Innovative care - what we do
We focus on conducting high quality, health care science-relevant research through multi-disciplinary collaboration, and on improving its translation into practice by linking research, education and practice.
To achieve our goals, we collaborate with well-renowned researchers nationally and internationally to strengthen common research themes, and to link research grounded in health care sciences, with life sciences, social sciences, and art-design.
A common focus among researchers in our group has been on studying experiences of different aspects of cancer, HIV and other potentially life-threatening but often long-lasting conditions, along the sickness trajectory from risk through diagnosis and treatment, through palliative and end-of-life care.
One particular focus of our present work is related to End-of-Life (EoL) and Palliative Care; notably, we extend our definition of PC from being cancer-specific and primarily focused on specialist PC to a more public health-based perspective in order to facilitate equal quality in EoL care independent of diagnosis and place of death. Other projects focus on quality of life and disease-related stigma in persons living with HIV and other transmissible diseases. We also use translational health science research integrating the biological and experienced body, for example in projects on early symptom experiences and biomarkers in lung cancer. To better support translation of research into practice, we have expanded our research profile to include research related to organizational understanding, knowledge development and change processes, which also incorporates efforts at capacity building and knowledge translation.
A theoretical and methodological common denominator enjoining the different projects in the group, beyond their specific research approach, is a focus on stakeholder experiences which, at the most basic level, involves using knowledge derived from the experiences of different stakeholders and stakeholder groups to generate new knowledge. We also apply this knowledge through experience-based co-design (influenced by Bate and Robert (2006)), to design and influence changes in health care provision and services.
Research group leader
Deputy research group leader
Research group members
|Jane E Ball||graduate student|
|Kerstin Belqaid||graduate student|
|Malin Henriksson||research assistant|
|Helena Kjellgren||graduate student|
|Anna Klarare||graduate student|
|Max Kleijberg||project assistant|
|Maria Lindberg||graduate student|
|Olav Lindqvist||project coordinator|
|Carina Lundh Hagelin||associated|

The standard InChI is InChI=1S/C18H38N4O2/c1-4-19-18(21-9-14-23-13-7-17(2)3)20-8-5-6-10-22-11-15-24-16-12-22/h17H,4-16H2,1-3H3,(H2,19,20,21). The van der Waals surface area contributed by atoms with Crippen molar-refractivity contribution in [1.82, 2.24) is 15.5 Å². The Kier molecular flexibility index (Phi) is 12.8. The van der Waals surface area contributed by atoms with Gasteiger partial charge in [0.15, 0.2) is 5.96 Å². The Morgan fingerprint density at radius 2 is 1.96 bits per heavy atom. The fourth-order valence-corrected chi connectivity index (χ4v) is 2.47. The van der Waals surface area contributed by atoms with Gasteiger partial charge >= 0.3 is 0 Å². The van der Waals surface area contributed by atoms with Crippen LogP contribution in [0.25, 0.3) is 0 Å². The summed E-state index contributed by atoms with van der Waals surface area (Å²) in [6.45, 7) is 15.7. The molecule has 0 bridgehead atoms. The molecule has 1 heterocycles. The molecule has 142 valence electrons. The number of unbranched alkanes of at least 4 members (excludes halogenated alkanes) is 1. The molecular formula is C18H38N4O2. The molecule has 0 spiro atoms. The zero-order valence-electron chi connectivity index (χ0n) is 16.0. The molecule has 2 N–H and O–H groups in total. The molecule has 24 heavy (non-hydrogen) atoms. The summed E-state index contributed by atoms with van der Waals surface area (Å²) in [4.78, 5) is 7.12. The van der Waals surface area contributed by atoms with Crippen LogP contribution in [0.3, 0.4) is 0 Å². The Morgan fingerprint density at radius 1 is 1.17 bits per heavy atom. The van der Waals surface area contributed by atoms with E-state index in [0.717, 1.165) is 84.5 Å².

|Sophia Savage||project coordinator|
|Lena Sharp||senior researcher|
|Lisa Smeds Alenius||graduate student|
|Mia von Knorring||senior researcher|
DöBra: introduction of health promoting palliative care in Sweden: financed by Swedish Research Council for Health, Working Life and Welfare (Forte)
Swe-ACP: The overall aim of Swe-ACP is to diminish avoidable suffering related to dying, death and bereavement through development and testing of systematic approaches to promote discussion of values and preferences about End of Life care choices, before death is imminent. (part of the DöBra programme)
Space and Place in End-of-Life Care: Co-designing experience-based interventions: Financed by National Research School in Health Care Sciences, PICK-UP (ALF-SLL)
Mapping of prediagnostic health changes: linking subjective experience with clinical, metabolic, and molecular changes to facilitate early detection of lung cancer (Symptom descriptors project): Tishelman, Henoch, O. Lindqvist et al. Financed by The Swedish Cancer Society (Cancerfonden); Swedish Research Council (Vetenskapsrådet), ALF, KI Center for health care sciences (Centrum för Vårdvetenskap)
Multi-dimensional evaluation of chemosensory perceptions in cancer populations at risk for involuntary weight loss: Bernhardson, Tishelman et al. Financed by Swedish Research Council, National post-graduate research school for health care sciences
SOL project: We investigate how people with cancer experience that their taste and smell senses are affected in different stages of their cancer disease. We relate these symptoms to other problems, well-being and food intake.
RN4CAST: R. Lindqvist, Tishelman et al. Financed by EU 7th Framework, National post-graduate research school for health care sciences, KI Center for health care sciences (Centrum för Vårdvetenskap)